The fifth conclusion is that all experiences in a person's life are critical to his or her development. However, some experiences may be more important than others. For instance, Bosworth's healing of TB proved to be a major turning point in his life. Additionally, it was after his Pentecostal experience that he became a preacher (Bosworth no date; Perkins 1921 & 1927). His work with William Branham also proved to be a life-changing experience that prompted him to modify his healing methods (Lindsay 1950; Stadsklev 1952; Bosworth 1954a, 1954b & 1954c).
The sixth conclusion is that environment is a substantial factor in the development of a healing ministry. Even though Bosworth had limited education, through his association with people engaged in the ministry of healing, he apparently learned about the ministry and soon established his own. While living in Zion City, Ill., he served God in an atmosphere that was saturated with the theme of divine healing. When Charles Parham came preaching about the baptism in the Holy Spirit, prayer meetings were held in Bosworth’s home. Later, Bosworth worked with a number of other preachers, both men and women, who had healing ministries. These experiences afforded him an environment in which he could learn by example, receive on-the-job training, and continue to grow as a healing evangelist.
The seventh conclusion is that Social Cognitive Career Theory (SCCT) can be a legitimate tool for shedding light on a subject that is both religious and historical. Bosworth’s environment was a part of his development; however, he did not automatically succeed because of his environment. Instead, there were cognitive elements involved (Lent et al 1994:81). The evidence shows that his self-efficacy beliefs, outcome expectations and goals, as used in SCCT, were other essential factors that contributed to his development.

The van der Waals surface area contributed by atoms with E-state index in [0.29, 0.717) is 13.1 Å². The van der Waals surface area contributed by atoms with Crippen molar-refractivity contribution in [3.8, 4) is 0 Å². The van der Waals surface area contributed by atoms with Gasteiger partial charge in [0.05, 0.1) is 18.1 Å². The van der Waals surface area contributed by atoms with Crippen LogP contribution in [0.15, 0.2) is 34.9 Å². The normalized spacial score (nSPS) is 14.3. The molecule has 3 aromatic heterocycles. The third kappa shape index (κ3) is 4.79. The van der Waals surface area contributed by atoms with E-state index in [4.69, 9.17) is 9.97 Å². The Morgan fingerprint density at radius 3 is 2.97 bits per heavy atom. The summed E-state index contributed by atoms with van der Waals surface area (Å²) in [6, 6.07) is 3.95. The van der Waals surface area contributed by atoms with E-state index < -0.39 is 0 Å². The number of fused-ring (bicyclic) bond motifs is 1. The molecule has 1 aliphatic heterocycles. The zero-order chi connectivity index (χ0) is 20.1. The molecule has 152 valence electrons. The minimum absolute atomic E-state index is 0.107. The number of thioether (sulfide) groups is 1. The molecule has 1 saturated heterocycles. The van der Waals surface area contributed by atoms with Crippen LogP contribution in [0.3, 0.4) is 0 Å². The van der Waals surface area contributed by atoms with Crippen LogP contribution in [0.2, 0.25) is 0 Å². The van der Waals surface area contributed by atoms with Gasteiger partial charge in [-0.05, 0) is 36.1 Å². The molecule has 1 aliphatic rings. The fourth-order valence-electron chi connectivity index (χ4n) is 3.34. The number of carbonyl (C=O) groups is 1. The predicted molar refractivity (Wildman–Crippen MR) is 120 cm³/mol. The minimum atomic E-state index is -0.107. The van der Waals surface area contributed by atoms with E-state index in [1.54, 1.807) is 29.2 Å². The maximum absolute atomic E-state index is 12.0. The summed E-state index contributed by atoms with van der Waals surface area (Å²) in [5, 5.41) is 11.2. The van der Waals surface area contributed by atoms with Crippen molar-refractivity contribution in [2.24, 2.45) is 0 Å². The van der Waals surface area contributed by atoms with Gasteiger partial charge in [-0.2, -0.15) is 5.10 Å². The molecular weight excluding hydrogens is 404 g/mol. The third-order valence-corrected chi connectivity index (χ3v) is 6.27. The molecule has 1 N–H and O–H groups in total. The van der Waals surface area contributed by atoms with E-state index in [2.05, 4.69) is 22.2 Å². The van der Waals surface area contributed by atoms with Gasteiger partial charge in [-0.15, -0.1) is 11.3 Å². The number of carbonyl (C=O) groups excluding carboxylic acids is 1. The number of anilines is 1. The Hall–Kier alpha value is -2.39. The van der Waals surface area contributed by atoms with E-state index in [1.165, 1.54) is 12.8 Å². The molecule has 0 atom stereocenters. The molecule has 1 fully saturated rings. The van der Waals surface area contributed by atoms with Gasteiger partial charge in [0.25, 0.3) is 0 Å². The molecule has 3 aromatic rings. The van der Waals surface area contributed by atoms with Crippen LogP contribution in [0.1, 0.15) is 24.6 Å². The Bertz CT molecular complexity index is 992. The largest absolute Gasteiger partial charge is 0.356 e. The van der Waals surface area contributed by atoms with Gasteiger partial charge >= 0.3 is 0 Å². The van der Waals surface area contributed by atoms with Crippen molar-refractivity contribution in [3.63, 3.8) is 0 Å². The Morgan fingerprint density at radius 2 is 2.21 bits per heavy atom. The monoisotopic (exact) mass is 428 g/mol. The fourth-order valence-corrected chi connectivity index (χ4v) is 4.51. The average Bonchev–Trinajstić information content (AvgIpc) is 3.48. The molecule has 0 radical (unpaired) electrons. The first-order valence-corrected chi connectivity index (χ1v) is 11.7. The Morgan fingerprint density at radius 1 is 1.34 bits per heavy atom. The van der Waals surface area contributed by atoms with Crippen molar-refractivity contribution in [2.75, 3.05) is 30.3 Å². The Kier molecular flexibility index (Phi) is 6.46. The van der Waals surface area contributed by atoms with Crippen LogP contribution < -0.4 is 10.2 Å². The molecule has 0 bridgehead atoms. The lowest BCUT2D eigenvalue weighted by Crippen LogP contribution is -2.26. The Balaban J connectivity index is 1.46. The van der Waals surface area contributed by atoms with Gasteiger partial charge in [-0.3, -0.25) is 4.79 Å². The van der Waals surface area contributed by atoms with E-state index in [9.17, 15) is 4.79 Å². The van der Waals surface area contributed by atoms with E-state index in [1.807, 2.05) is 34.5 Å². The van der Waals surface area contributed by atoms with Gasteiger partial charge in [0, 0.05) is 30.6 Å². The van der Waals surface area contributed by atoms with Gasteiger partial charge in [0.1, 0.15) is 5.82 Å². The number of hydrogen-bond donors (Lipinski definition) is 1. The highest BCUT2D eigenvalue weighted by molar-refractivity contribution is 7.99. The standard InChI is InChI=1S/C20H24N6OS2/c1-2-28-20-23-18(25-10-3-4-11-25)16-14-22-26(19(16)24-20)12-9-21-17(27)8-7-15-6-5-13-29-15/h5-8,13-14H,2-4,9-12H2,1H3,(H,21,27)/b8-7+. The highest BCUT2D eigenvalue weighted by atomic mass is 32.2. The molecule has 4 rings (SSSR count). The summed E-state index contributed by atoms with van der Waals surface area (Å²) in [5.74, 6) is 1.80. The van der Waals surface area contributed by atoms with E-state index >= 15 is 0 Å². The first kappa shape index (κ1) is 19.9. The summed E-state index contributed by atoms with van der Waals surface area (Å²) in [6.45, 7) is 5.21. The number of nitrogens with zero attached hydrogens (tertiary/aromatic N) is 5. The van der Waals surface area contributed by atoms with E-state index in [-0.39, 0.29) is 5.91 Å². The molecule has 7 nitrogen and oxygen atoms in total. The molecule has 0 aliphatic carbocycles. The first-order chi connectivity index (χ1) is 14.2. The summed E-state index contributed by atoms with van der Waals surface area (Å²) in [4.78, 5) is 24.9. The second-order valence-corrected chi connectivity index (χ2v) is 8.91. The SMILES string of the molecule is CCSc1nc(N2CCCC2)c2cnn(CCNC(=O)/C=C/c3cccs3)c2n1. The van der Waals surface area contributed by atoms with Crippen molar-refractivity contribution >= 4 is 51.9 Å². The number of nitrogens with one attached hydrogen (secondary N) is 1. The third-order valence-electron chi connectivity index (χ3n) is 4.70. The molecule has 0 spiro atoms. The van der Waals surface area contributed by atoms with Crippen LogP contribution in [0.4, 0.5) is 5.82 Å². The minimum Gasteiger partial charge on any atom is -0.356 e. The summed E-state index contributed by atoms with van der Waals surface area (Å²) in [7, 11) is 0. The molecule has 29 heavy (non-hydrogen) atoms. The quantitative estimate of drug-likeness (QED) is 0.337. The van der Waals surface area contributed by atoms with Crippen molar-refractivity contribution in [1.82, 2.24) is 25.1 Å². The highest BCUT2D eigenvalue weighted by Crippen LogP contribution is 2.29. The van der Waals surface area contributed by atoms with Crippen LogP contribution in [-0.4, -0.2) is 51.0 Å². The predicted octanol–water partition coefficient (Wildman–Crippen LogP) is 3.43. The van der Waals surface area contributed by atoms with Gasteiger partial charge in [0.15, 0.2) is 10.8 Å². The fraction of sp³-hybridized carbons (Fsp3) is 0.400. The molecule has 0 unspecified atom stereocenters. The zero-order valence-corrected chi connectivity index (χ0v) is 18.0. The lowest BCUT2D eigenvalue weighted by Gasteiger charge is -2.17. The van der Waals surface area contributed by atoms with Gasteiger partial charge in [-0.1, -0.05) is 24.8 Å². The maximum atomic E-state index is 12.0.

The eighth conclusion is that a divine healing ministry is not dependent on perfect theology or ministry practice. Despite the controversy that surrounded Bosworth’s ministry, including questionable doctrine and his association with controversial preachers, he still succeeded in evangelism and in praying for the sick. This might support the view that God uses imperfect vessels, and He blesses them in spite of their weaknesses because of His grace. This perspective is seen throughout the Scriptures, where both the success and flaws of biblical characters are noted. These characters include David, Moses, Peter, Samson and Jonah, among others. Furthermore, the Scriptures state: "But we have this treasure in earthen vessels, that the excellency of the power may be of God, and not of us" (2 Cor 4:7). In other words, God works through human vessels with feet of clay.
The final conclusion is that the story of Bosworth illustrates the power of simple faith, prayer, and determination. Bosworth was a simple preacher and he emphasized the need for simple faith (Perkins 1921 & 1927; Bosworth 1948). He also insisted that prayer -- both prevailing prayer and the prayer of faith --were essential to revival and evangelistic healing campaigns (Perkins 1921 & 1927). He demonstrated the potential of these elements through his own success in ministry.
The above conclusions, I believe, may serve to reinforce the importance of Bosworth to Pentecostal history, as well as his contributions to evangelistic healing revivals. They also provide a new way of looking at the Pentecostal experience and the development of a ministry that focuses on divine healing.
Would you like to know more about F.F. Bosworth?
Visit the F.F. Bosworth page here!
To review the figures/diagrams that shed light on the material presented in this paper, see the following:
For more information:
Questions about the research and commentary on F.F. Bosworth may be directed to Roscoe Barnes III via email at email@example.com or firstname.lastname@example.org. For updates on F.F. Bosworth history, simply follow this blog or @Roscoebarnes3 on Twitter. #ChristTheHealer